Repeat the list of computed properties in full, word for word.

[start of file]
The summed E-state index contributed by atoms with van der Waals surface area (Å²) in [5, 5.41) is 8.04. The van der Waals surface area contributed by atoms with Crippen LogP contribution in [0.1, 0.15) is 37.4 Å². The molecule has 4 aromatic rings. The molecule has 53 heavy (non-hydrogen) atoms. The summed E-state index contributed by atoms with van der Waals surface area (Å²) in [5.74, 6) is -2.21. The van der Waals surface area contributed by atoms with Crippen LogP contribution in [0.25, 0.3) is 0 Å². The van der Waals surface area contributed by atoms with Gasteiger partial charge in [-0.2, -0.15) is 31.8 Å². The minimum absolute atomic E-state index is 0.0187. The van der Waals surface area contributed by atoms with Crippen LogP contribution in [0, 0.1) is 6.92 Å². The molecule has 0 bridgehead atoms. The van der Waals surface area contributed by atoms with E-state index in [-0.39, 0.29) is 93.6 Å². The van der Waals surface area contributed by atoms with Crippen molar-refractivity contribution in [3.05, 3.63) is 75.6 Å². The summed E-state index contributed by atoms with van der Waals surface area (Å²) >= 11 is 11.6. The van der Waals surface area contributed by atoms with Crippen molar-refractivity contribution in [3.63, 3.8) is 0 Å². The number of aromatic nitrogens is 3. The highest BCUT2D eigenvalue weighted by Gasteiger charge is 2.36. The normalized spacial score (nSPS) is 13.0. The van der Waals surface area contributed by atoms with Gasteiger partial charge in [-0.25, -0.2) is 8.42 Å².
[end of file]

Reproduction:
The summed E-state index contributed by atoms with van der Waals surface area (Å²) in [5, 5.41) is 8.04. The van der Waals surface area contributed by atoms with Crippen LogP contribution in [0.1, 0.15) is 37.4 Å². The molecule has 4 aromatic rings. The molecule has 53 heavy (non-hydrogen) atoms. The summed E-state index contributed by atoms with van der Waals surface area (Å²) in [5.74, 6) is -2.21. The van der Waals surface area contributed by atoms with Crippen LogP contribution in [0.25, 0.3) is 0 Å². The van der Waals surface area contributed by atoms with Gasteiger partial charge in [-0.2, -0.15) is 31.8 Å². The minimum absolute atomic E-state index is 0.0187. The van der Waals surface area contributed by atoms with Crippen LogP contribution in [0, 0.1) is 6.92 Å². The molecule has 0 bridgehead atoms. The van der Waals surface area contributed by atoms with E-state index in [-0.39, 0.29) is 93.6 Å². The van der Waals surface area contributed by atoms with Crippen molar-refractivity contribution in [3.05, 3.63) is 75.6 Å². The summed E-state index contributed by atoms with van der Waals surface area (Å²) >= 11 is 11.6. The van der Waals surface area contributed by atoms with Crippen molar-refractivity contribution in [3.63, 3.8) is 0 Å². The number of aromatic nitrogens is 3. The highest BCUT2D eigenvalue weighted by Gasteiger charge is 2.36. The normalized spacial score (nSPS) is 13.0. The van der Waals surface area contributed by atoms with Gasteiger partial charge in [-0.25, -0.2) is 8.42 Å².